In yet another aspect, a system for eliminating false audio in a VoIP network is disclosed. The system includes a gateway configured to receive a false audio packet by an egress gateway. The false audio packet includes false audio. The gateway is also configured to receive a DTMF packet by an egress gateway. The DTMF packet is received subsequent to the false audio packet. The gateway is further configured to replace the false audio in the false audio packet with a substitute signal, such as silence, a low-level noise signal that matches the connection's background noise level, and the like.
  • [0011]
    Other objects and features will become apparent from the following detailed description considered in conjunction with the accompanying drawings. It is to be understood, however, that the drawings are designed as an illustration only and not as a definition of the limits of the invention.
  • BRIEF DESCRIPTION OF THE DRAWINGS
  • [0012]
    FIG. 1 shows an exemplary network for implementing VoIP communication.
  • [0013]
    FIG. 2 is a block diagram of an exemplary media gateway device for identifying and eliminating false audio.
  • [0014]
    FIG. 3 is a block diagram of an exemplary false audio elimination unit implemented to eliminate false audio in VoIP communication.
  • [0015]
    FIG. 4 is a flowchart that shows a VoIP communication process.
  • [0016]
    FIG. 5 is a flowchart that shows an elimination of false audio using an egress gateway in a VoIP network.
  • DETAILED DESCRIPTION
  • [0017]
    Exemplary embodiments are directed to eliminating transmission of false audio associated with Voice over Internet Protocol (VoIP) networks. Exemplary embodiments can be implemented by an egress VoIP gateway in a VoIP network, such that upon receipt of packets transmitted over the VoIP network by an access gateway, the egress gateway can discard packets that have false audio. The egress VoIP gateway can replace false audio preceding one or more dual-tone multi-frequency (DTMF) packets with one or more packets containing a leakage substitution signal (hereinafter a “substitute signal”), such as silence, a low-level noise signal that matches the connection's background noise level, and the like. The substitute signal can be a signal that does not cause DTMF detectors in a non-VoIP network to fail when transmitted into a non-VoIP network in place of false audio prior to transmission of a DTMF signal. Using this approach, false audio can be discarded by the egress gateway so that the false audio is not played out into an interfacing non-VoIP network. As a result, front end distortion resulting from the false audio is eliminated and an appropriate DTMF signal can be transmitted into a non-VoIP network by the egress gateway.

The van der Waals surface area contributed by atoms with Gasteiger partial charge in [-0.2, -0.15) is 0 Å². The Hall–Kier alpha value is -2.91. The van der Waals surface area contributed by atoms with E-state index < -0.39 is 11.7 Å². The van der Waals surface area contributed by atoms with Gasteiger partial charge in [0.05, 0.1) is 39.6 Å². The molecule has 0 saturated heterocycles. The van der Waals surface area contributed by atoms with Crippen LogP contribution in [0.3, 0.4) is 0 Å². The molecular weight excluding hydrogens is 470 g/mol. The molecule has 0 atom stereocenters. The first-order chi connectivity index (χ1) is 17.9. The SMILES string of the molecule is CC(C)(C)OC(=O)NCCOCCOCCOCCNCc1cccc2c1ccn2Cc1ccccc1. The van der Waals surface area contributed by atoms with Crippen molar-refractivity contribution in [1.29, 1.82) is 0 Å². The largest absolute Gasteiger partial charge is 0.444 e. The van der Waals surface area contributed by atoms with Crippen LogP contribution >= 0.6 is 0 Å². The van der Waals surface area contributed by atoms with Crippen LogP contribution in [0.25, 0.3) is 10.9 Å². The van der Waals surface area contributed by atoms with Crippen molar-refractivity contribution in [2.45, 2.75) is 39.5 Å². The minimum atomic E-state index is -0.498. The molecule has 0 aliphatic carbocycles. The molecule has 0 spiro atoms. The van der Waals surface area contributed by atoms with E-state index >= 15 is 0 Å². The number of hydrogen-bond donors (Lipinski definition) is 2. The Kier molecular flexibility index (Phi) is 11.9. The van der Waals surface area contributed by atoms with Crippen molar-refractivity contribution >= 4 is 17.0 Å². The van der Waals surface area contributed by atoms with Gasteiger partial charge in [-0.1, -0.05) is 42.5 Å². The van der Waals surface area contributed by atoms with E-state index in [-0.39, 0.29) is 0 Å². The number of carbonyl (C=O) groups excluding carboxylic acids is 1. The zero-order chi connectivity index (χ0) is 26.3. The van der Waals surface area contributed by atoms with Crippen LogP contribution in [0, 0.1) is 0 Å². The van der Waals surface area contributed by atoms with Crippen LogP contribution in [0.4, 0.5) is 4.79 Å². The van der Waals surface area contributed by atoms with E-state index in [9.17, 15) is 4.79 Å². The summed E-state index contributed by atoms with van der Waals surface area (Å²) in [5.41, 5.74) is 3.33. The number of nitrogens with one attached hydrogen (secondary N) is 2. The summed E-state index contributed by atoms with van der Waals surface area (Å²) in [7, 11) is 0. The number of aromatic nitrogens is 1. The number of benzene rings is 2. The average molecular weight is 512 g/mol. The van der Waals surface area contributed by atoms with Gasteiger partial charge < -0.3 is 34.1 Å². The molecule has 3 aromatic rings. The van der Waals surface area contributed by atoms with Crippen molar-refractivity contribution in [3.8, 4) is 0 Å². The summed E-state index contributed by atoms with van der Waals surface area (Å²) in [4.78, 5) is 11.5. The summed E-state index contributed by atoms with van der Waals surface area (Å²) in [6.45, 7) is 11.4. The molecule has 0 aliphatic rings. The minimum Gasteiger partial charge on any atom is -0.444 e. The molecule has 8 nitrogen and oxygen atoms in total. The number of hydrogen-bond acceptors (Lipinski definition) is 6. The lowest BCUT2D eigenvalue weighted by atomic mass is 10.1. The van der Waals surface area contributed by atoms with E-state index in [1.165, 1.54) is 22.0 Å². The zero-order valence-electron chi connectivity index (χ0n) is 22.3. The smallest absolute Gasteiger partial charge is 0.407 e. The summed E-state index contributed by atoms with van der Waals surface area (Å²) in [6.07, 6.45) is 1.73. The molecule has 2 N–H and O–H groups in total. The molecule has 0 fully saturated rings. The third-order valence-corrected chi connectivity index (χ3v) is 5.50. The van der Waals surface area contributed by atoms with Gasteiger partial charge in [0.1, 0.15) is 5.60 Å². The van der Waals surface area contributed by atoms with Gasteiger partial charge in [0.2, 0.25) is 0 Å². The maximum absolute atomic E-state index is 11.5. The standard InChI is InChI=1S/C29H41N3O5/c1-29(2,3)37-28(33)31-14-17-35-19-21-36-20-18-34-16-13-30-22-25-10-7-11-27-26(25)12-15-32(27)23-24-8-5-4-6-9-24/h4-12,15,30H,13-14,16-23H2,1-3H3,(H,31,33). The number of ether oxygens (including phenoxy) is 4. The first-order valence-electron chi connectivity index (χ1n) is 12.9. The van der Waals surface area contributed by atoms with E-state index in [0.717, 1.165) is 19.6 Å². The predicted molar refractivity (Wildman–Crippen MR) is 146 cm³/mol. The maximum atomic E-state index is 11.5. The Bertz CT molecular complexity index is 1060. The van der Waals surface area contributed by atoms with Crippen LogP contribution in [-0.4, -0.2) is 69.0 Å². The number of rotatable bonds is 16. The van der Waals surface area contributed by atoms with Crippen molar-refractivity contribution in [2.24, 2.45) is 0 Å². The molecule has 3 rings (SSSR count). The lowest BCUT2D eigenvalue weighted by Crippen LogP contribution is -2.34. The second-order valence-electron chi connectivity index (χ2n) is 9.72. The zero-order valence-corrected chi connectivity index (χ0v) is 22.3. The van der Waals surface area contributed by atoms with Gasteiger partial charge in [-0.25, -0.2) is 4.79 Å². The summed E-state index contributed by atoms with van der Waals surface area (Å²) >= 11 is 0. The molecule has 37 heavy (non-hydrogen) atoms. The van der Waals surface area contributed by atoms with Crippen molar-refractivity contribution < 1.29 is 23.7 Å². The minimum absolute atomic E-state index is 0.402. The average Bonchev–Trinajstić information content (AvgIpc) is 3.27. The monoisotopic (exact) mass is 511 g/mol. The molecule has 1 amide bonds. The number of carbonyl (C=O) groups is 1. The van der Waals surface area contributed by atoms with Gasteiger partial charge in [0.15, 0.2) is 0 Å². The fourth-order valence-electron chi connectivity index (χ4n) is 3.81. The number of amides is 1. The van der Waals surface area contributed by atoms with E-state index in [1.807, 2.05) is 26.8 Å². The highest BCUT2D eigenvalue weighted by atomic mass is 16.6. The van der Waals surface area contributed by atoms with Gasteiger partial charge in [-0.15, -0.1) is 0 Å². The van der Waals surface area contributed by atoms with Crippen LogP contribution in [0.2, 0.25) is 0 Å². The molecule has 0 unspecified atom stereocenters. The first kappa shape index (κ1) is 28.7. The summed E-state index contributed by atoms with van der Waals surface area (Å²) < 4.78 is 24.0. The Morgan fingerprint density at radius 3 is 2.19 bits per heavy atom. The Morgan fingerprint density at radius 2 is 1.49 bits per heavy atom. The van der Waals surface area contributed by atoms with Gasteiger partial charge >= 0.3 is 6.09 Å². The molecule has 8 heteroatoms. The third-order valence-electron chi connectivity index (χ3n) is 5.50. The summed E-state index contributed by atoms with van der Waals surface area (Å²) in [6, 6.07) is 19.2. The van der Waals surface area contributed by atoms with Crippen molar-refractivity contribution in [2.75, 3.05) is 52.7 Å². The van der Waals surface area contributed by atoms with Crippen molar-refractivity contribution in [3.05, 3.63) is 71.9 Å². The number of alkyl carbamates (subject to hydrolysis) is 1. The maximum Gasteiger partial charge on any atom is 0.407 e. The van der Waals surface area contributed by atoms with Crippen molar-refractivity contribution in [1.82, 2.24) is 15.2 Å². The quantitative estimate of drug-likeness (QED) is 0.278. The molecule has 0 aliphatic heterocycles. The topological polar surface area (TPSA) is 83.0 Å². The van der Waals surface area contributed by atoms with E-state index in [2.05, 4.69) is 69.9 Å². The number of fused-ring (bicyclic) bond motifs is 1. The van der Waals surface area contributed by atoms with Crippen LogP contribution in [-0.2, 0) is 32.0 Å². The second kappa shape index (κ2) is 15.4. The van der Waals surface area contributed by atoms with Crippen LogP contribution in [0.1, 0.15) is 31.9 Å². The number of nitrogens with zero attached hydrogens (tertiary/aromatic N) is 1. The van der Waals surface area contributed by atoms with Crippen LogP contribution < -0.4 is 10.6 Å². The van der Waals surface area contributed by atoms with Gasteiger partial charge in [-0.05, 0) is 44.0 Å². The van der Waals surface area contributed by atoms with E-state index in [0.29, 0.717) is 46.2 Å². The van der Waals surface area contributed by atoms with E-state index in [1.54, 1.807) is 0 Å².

• [0018]
    FIG. 1 shows an exemplary communications network 100 (hereinafter “network 100”) including a VoIP network 110, which can facilitate VoIP communication, and non-VoIP networks 120 and 130. The non-VoIP networks 120 and 130 can include components, such as local and inter-toll time division multiplexed (TDM) switches, digital loop carrier systems, digital cross-connects, multiplexers, and the like, the implementation of which are known to those skilled in the art. In some embodiments, the non-VoIP networks 120 and 130 can be configured as circuit switched networks, and the like, which can implement non-VoIP telephony protocols, such as time-division multiplexing and common channel signaling.
  • [0019]
    The VoIP network 110 can include one or more components, such as routing devices, switches, hubs, servers, and the like, the implementation of which are known to those skilled in the art. The components can be communicatively coupled for processing and routing VoIP packets in the VoIP network 110. The VoIP network 110 can also include VoIP gateways 112 and 114, which can function as access gateways and/or egress gateways. The VoIP gateways 112 and 114 can be electronic devices that provide entry points into the VoIP network 110 and/or exit points from the VoIP network 110. The VoIP network 110 can be implemented using the H.323 protocol, the Session Initiation Protocol (SIP), and/or other protocols for VoIP communication.
  • [0020]
    The gateways 112 and 114 can convert information received in a first format to information for transmission in another format. For example, the VoIP gateways 112 and 114 can convert an analog voice stream or a digitized version of the voice stream into Internet protocol (IP) packets, and/or can convert IP packets into an analog voice stream, or a digitized version of the voice stream. Access gateways refer to gateways that provide an entry point into a network and egress gateways refer to gateways that provide an exit point out of a network. The VoIP gateways 112 and 114 can be implemented as access gateways and/or egress gateways and can be communicatively coupled to each other via the one or more components in the VoIP network 110.
  • [0021]
    As one exemplary operation, information, such as voice and/or DTMF signals, or digitized versions of voice and/or DTMF signals, can be transmitted to the gateway 112 from the non-VoIP network 120. In this example, the gateway 112 can function as an access gateway to provide an entry point into the VoIP network 110. In some embodiments, the gateway 112 can classify signals as being either voice or DTMF and can digitize the signal. In some embodiments, the signal can be digitized and the digitized signal can be classified as being either a voice signal or a DTMF signal.
  • [0022]